6 Steps To Build A Compelling LinkedIn Page
Developing an impactful professional networking profile is easier said than done. Aligning your image on the Internet to match your skills and strengths is crucial, since it's what potential employers see.
In 2014, Jobvite conducted a survey of 2,135 adults and found that 94 percent of recruiters use LinkedIn to both source and vet candidates. However, only 36 percent of job seekers are active on the site. LinkedIn clearly matters.
To ensure you are not overlooked when the company of your dreams turns to LinkedIn for its next new hire, follow these six tips from Mary Ryan, the Associate Director of Career and Leadership Services for Working Professionals at the UNC Kenan-Flagler Business School, to make your LinkedIn page pop.
[Read more: The 3 Secrets to Achieving More Through LinkedIn]
Your profile picture shouldn’t be of you and your friends, family or a cute shot of your dog licking your face. Your profile picture should feature one thing: you. Your profile picture must be easily recognizable, too, as it will be how prospective employers remember you. The best profile pictures are those that feature just you in front of a light background looking competent and friendly.
Have multiple names? Make sure to include them. If you have a maiden name or a nickname that you often go by, include them in parentheses next to your professional name. This way all of your names become searchable.
While LinkedIn autofills your professional headline with your current job title, Ryan suggests changing it to incorporate keywords associated with the jobs you are most interested in pursuing. Since your professional headline is what people see first, make sure it represents the work you currently do and what work you want to do in the future. Be careful not to make this section too long–no more than two lines is necessary. Every word counts.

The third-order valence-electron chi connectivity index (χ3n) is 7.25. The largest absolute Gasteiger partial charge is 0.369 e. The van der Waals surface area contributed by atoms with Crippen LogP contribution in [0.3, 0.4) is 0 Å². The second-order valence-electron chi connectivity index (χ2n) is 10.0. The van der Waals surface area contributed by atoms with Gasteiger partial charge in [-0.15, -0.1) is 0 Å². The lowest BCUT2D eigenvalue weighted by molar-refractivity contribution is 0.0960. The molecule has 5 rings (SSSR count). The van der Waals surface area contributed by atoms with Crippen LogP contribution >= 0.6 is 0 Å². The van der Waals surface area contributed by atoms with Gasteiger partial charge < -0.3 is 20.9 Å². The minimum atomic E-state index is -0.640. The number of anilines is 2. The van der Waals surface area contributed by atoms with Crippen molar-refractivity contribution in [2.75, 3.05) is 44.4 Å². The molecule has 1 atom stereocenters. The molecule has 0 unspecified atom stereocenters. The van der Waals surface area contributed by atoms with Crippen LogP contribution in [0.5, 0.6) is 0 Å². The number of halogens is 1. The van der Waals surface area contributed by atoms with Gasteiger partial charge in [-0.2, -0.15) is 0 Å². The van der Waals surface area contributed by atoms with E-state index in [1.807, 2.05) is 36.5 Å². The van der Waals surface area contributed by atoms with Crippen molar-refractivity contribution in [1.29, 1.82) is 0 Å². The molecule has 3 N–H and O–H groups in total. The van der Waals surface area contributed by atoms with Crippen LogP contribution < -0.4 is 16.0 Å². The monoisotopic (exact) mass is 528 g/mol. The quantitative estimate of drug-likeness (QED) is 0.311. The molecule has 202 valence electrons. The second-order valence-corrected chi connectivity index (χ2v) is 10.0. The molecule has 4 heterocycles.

Location, Location, Location
A broader location is better than a specific one on LinkedIn. It may play to your advantage to align yourself with the largest city that you’d be willing to commute to for work rather than the city or town that you currently reside in.
Broader is better when it comes to industry, too. Choose “military” over “airlines” for a military pilot and “finance” over “banking,” says Ryan. This will help broaden your reach with recruiters. Make sure this section remains relevant to you. If you specialize in something, make sure to highlight that in your professional headline.
By customizing your LinkedIn URL you can include it on a resume and it will look more professional.
Molly Greenberg is the community content manager for MBA@UNC, UNC Kenan-Flagler's online MBA degree. She has a background in journalism, specializing in education technology, education policy, business, and higher education lifestyle coverage.
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Molly Greenberg is the community content manager for MBA@UNC, UNC Kenan-Flagler's online MBA degree. Molly has a background in journalism, specializing in education technology, education policy, business, and higher education lifestyle coverage. In her free time, Molly enjoys cooking, running, playing soccer, traveling, identifying grammar mistakes, and reading in-depth profiles of fascinating startup founders. Continue Reading
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